Out of all the brothers (Barry Gibb, Maurice Gibb, Robin Gibb), Barry was the one to write the hits, whereas Maurice was the one to hang out with the “hipsters” of their era.

Robin, on the other hand, always took on the role as the lead singer during their earlier days. While older brother Barry had a voice that was warm and gooey, Robin’s voice rung as clear as day.


The three singing brothers of the Bee Gees shot to worldwide fame during our parents’ era (late 1960s to the 1970s) with what is now known as classic hits. They sold well over 100 million albums and had six consecutive No. 1 singles from the 1970s. With hits like “Night Fever” and “Stayin’ Alive”, the Bee Gees embodied the “swag” of their time.

They were at the forefront of disco.

But the disco era only lasted that long and by the 1980s, the band’s popularity waned in the United States, one of the biggest market in the music industry, but remained strong abroad. Their brand survived it.

So it’s no surprise that when they returned in the late 1990s with songs like “Alone” and “Immortality” (recorded with Celine Dion), it immediately propelled them back to the surface of the music industry:

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The Bee Gees were then inducted into the “Rock and Roll Hall of Fame” in 1997. They also won six Grammys.

On the 14th of August 2010, Robin Gibb was rushed so a hospital in Oxford, England after he complained of abdominal pains. He underwent an emergency surgery for a blocked intestine. He soon recovered. But less than a year later, in April 2011, he was forced by “health problems” to cancel his tour of Brazil. A few more cancellations followed suit after.


It was only in November 2011 that it was revealed that Robin has been battling cancer. In an official statement on the 22nd of January 2012, he said:

For more than 18 months, I had lived with an inflammation of the colon; then I was diagnosed with colon cancer, which spread to the liver. I have undergone chemotherapy, however, and the results – to quote my doctor – have been “spectacular”. It’s taken a toll, naturally, but the strange thing is that I’ve never felt seriously ill. I’ve mostly felt great. There have been many false claims around, which I’d like to dispel. I am not and have never been “at death’s door”. Nor do I have a team of alternative doctors working on my health. That’s not true, although I’m not averse to healthy remedies for any illness. I feel they can go together with conventional medicine. I do eat health foods and drink herbal teas made for me by Dwina, my wife and RJ’s mother. Other than that, I am under the care of Dr. Peter Harper at The London Clinic.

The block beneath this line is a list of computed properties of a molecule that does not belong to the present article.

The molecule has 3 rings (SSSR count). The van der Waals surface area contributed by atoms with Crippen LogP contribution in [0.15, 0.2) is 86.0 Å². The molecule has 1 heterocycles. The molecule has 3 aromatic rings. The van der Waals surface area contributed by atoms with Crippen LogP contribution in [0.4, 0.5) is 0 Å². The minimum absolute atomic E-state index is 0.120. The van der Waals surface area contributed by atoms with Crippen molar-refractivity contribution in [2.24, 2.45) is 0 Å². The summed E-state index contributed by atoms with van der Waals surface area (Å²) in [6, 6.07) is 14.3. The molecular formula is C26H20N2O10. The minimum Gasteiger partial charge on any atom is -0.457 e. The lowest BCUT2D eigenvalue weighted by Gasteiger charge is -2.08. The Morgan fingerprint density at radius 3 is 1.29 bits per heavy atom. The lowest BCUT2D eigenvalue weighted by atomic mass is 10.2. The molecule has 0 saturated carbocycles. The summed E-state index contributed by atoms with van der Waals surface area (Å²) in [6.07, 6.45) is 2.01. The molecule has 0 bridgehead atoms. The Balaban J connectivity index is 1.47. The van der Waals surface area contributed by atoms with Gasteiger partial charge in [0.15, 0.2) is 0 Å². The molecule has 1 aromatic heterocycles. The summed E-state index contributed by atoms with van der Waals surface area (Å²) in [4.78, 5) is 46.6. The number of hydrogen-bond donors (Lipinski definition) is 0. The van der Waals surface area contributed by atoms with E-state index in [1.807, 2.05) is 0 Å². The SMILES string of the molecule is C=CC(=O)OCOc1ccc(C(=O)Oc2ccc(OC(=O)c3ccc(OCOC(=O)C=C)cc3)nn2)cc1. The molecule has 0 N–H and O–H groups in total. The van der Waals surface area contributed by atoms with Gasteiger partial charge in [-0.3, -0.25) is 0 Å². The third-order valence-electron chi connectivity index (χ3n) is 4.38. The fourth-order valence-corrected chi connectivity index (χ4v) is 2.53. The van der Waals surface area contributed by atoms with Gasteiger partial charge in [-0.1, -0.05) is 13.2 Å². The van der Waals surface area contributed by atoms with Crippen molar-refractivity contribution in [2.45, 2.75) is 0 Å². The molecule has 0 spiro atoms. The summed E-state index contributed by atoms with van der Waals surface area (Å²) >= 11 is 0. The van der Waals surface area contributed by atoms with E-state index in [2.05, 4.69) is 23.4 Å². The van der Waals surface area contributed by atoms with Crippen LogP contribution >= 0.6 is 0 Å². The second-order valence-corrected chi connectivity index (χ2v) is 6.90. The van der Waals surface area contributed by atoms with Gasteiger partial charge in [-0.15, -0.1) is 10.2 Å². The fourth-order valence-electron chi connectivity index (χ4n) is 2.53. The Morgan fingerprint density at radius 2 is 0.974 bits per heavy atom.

He was optimistic. He was hopeful. And like a true hero, he continued to fight.

On the 4th of March, he was in remission from cancer. A few weeks later, he was hospitalized for intestinal surgery.  Then came the 14th of April, when he was reportedly fighting for his life after contracting pneumonia and was in a coma. He eventually woke up but doctors later confirmed that he had advanced colorectal cancer.

His family stayed by his side until just a few hours ago, when he died due to complications of cancer and intestinal surgery. Robin Gibb was 62.

“I’d never try to be that distinctive from the Bee Gees’ sound. I’m very proud of being a Bee Gee and am always aware that I’ll be identified as a Bee Gee.”

The world loses another star – but he won’t be forgotten. Here’s thanking you for the years we grew up to the music our parents’ listened to. You will be missed, Robin. Rest in peace.

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Eats, sleeps, & breathes music, but drinks mostly coffee & okay, some wine - sometimes, a little too much. A little too obsessed with the number seven, is deathly afraid of horror movies, believes that she writes better than she speaks, & currently feeling a little strange writing a profile about herself.